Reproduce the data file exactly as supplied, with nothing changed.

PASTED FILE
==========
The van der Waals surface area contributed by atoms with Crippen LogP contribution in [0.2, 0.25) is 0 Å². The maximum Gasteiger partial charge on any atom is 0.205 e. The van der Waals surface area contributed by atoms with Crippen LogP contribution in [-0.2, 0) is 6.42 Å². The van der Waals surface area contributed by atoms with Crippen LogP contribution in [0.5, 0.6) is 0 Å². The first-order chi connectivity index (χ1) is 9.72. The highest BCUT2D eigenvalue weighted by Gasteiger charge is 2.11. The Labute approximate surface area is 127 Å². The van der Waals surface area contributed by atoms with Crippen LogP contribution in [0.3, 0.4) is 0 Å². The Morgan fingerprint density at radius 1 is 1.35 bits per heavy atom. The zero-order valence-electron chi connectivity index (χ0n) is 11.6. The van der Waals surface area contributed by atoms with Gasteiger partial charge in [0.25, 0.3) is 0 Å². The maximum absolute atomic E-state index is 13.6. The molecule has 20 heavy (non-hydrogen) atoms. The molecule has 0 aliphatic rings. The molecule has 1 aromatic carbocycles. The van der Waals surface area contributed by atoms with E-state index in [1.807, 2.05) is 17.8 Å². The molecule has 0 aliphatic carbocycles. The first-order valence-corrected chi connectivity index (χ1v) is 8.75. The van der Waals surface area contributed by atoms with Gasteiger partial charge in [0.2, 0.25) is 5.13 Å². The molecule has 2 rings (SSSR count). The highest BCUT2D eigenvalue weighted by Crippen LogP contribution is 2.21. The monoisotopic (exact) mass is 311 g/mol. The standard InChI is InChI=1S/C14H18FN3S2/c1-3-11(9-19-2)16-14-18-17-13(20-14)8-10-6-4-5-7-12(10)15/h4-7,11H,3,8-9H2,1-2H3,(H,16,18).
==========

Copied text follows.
The van der Waals surface area contributed by atoms with Crippen LogP contribution in [0.2, 0.25) is 0 Å². The maximum Gasteiger partial charge on any atom is 0.205 e. The van der Waals surface area contributed by atoms with Crippen LogP contribution in [-0.2, 0) is 6.42 Å². The van der Waals surface area contributed by atoms with Crippen LogP contribution in [0.5, 0.6) is 0 Å². The first-order chi connectivity index (χ1) is 9.72. The highest BCUT2D eigenvalue weighted by Gasteiger charge is 2.11. The Labute approximate surface area is 127 Å². The van der Waals surface area contributed by atoms with Crippen LogP contribution in [0.3, 0.4) is 0 Å². The Morgan fingerprint density at radius 1 is 1.35 bits per heavy atom. The zero-order valence-electron chi connectivity index (χ0n) is 11.6. The van der Waals surface area contributed by atoms with Gasteiger partial charge in [0.25, 0.3) is 0 Å². The maximum absolute atomic E-state index is 13.6. The molecule has 20 heavy (non-hydrogen) atoms. The molecule has 0 aliphatic rings. The molecule has 1 aromatic carbocycles. The van der Waals surface area contributed by atoms with E-state index in [1.807, 2.05) is 17.8 Å². The molecule has 0 aliphatic carbocycles. The first-order valence-corrected chi connectivity index (χ1v) is 8.75. The van der Waals surface area contributed by atoms with Gasteiger partial charge in [0.2, 0.25) is 5.13 Å². The molecule has 2 rings (SSSR count). The highest BCUT2D eigenvalue weighted by Crippen LogP contribution is 2.21. The monoisotopic (exact) mass is 311 g/mol. The standard InChI is InChI=1S/C14H18FN3S2/c1-3-11(9-19-2)16-14-18-17-13(20-14)8-10-6-4-5-7-12(10)15/h4-7,11H,3,8-9H2,1-2H3,(H,16,18).